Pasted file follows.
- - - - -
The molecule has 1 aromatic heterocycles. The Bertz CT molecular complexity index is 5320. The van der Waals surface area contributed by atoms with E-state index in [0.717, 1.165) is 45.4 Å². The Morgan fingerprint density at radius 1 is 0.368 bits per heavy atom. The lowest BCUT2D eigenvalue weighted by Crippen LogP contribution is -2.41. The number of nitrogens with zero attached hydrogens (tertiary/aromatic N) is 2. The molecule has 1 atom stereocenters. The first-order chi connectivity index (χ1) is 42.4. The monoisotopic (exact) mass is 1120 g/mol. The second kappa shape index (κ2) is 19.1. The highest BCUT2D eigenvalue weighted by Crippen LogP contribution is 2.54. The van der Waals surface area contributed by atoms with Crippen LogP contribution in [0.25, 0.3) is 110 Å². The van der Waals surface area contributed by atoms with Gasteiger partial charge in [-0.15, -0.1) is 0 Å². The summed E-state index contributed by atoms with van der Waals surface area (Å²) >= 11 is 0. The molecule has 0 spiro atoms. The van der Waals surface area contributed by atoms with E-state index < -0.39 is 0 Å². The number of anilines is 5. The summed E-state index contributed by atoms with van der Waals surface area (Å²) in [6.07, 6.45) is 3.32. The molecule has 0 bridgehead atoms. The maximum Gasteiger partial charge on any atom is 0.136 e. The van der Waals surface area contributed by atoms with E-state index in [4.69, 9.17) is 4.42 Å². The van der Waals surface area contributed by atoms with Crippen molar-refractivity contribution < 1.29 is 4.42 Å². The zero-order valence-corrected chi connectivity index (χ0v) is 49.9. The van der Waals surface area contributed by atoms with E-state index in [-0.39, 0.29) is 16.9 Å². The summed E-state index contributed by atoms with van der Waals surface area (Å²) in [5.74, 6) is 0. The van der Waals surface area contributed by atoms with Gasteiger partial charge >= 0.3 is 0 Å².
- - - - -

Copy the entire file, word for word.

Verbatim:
The molecule has 1 aromatic heterocycles. The Bertz CT molecular complexity index is 5320. The van der Waals surface area contributed by atoms with E-state index in [0.717, 1.165) is 45.4 Å². The Morgan fingerprint density at radius 1 is 0.368 bits per heavy atom. The lowest BCUT2D eigenvalue weighted by Crippen LogP contribution is -2.41. The number of nitrogens with zero attached hydrogens (tertiary/aromatic N) is 2. The molecule has 1 atom stereocenters. The first-order chi connectivity index (χ1) is 42.4. The monoisotopic (exact) mass is 1120 g/mol. The second kappa shape index (κ2) is 19.1. The highest BCUT2D eigenvalue weighted by Crippen LogP contribution is 2.54. The van der Waals surface area contributed by atoms with Crippen LogP contribution in [0.25, 0.3) is 110 Å². The van der Waals surface area contributed by atoms with Gasteiger partial charge in [-0.15, -0.1) is 0 Å². The summed E-state index contributed by atoms with van der Waals surface area (Å²) >= 11 is 0. The molecule has 0 spiro atoms. The van der Waals surface area contributed by atoms with E-state index < -0.39 is 0 Å². The number of anilines is 5. The summed E-state index contributed by atoms with van der Waals surface area (Å²) in [6.07, 6.45) is 3.32. The molecule has 0 bridgehead atoms. The maximum Gasteiger partial charge on any atom is 0.136 e. The van der Waals surface area contributed by atoms with E-state index in [4.69, 9.17) is 4.42 Å². The van der Waals surface area contributed by atoms with Crippen molar-refractivity contribution < 1.29 is 4.42 Å². The zero-order valence-corrected chi connectivity index (χ0v) is 49.9. The van der Waals surface area contributed by atoms with E-state index in [-0.39, 0.29) is 16.9 Å². The summed E-state index contributed by atoms with van der Waals surface area (Å²) in [5.74, 6) is 0. The van der Waals surface area contributed by atoms with Gasteiger partial charge >= 0.3 is 0 Å².